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SALT LAKE CITY — A Murray police officer was legally justified when he shot a man suspected of burglary in the face, the Salt Lake County District Attorney's Office ruled Tuesday.
Responding to calls of a suspicious person in the neighborhood, Murray police officer Jimmy Haas confronted Joby James Romano, 46, at Southwood Park on Aug. 9, ultimately shooting and injuring him. Romano survived the encounter and has since been booked into the Salt Lake County Jail.
Haas was arrived at the park, 6150 S. 725 East, where Romano had reportedly gone into a public restroom. Callers reported that Romano had been wandering a nearby neighborhood and had been seen leaving a parked camper trailer.
Haas checked the restroom for additional exits and was just approaching the door when Romano opened it, according to a report from the district attorney's office.
Romano stood holding the door open and staring at the officer as he asked him to come talk to him, according to the report. He then lifted his shirt, revealing what appeared to be a handgun.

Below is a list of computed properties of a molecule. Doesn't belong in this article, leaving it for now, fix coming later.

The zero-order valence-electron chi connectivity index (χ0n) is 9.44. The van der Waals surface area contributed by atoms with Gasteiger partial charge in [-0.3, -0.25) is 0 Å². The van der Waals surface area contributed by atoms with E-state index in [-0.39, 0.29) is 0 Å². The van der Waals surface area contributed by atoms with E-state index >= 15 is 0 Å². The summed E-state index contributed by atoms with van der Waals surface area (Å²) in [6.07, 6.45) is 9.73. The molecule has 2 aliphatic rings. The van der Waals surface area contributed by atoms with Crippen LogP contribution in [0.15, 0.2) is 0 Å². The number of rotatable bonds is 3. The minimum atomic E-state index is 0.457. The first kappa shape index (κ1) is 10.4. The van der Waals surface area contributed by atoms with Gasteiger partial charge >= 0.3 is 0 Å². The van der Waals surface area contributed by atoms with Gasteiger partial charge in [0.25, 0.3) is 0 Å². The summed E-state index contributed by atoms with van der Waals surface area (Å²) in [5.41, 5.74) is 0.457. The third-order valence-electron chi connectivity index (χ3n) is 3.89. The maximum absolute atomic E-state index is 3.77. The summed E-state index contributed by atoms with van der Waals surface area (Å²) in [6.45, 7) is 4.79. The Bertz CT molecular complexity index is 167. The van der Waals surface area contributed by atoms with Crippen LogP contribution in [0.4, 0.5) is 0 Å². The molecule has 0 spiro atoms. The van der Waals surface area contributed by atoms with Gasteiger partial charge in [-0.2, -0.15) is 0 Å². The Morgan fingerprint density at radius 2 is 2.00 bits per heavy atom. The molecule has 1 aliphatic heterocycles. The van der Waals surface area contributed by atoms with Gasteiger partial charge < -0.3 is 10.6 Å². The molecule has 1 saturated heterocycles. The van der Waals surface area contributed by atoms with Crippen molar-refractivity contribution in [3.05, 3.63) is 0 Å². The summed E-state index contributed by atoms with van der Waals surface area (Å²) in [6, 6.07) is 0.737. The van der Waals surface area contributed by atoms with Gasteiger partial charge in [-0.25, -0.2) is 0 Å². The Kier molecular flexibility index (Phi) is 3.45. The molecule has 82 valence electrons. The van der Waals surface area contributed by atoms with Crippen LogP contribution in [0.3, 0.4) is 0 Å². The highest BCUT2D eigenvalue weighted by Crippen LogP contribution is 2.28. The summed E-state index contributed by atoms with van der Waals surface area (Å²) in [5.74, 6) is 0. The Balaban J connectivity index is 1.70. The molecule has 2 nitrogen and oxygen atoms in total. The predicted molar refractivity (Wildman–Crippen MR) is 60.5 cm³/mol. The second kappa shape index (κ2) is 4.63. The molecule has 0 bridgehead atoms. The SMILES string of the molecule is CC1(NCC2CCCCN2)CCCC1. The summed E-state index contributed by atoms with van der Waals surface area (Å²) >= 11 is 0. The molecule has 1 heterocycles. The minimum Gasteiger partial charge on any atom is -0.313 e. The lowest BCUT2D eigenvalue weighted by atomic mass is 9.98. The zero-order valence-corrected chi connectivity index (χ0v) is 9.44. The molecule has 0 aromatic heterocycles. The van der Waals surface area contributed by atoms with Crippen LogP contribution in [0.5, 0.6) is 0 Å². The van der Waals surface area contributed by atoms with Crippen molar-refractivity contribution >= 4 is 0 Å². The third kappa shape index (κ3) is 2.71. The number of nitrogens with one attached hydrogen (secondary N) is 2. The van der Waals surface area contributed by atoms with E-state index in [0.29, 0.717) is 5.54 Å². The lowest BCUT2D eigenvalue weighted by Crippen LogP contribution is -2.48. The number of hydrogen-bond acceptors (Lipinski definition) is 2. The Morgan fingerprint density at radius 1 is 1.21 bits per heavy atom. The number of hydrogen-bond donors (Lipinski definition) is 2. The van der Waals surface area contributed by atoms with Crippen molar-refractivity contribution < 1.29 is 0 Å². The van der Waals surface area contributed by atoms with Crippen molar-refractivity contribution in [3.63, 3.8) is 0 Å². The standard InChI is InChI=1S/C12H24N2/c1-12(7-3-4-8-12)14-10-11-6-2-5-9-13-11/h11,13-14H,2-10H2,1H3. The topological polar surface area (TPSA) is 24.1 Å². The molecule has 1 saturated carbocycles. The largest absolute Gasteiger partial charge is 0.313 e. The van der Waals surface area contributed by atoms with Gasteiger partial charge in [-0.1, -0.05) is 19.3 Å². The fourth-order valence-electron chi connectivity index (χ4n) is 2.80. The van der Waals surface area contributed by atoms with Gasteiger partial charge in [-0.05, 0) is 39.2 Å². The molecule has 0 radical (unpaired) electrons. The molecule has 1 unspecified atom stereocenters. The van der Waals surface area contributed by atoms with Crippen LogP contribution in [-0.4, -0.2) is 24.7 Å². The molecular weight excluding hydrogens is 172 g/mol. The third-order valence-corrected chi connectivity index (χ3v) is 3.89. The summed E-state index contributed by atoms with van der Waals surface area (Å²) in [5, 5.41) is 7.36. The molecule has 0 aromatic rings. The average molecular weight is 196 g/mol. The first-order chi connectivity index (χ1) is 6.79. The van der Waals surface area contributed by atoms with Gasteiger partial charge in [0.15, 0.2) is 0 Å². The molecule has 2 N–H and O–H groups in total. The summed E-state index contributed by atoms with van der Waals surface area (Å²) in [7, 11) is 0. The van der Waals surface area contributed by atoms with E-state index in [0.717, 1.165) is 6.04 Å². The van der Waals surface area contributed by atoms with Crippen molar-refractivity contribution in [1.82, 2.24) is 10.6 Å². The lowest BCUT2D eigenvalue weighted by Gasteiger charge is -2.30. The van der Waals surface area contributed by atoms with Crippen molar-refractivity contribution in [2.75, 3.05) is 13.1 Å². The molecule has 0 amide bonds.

"Officer Haas said he quickly drew his own weapon, but Mr. Romano was quicker than he and had already brought the gun up and pointed it at officer Haas' face," the report states. "Officer Haas said he believed Mr. Romano was going to shoot him."
Haas pulled the trigger but the gun didn't fire, the report states. Romano continued to point the gun at Haas' head as the officer fixed the malfunction, then turned and ran. Romano ran a short distance, turning and pointing the gun at Haas, before stopping and pointing the gun at the officer. Haas fired, shooting Romano once in the face.
Salt Lake County District Attorney Sim Gill determined that Haas' belief that he was in danger, and his subsequent use of potentially deadly force, were justified.
Investigators later found that Romano's gun was a black, carbon dioxide-powered pellet gun with the indicative orange tip removed form the barrel. The pellet gun had been stolen from the trailer, police determined, along with the clothes Romano was wearing.
In the bathroom, police found Romano's clothes, pellets for the gun and CO2 cartridges taken from the trailer.
Romano has since been charged in 3rd District Court with burglary and assault of a peace officer, second-degree felonies, and theft, a third-degree felony.
State court records indicate Romano's criminal history in Utah dates back to 1988, including misdemeanor convictions for intoxication, domestic violence, assault, theft, and possession of a controlled substance; and felony convictions for drug possession, burglary, possession of a controlled substance, and possession of a controlled substance with intent to distribute.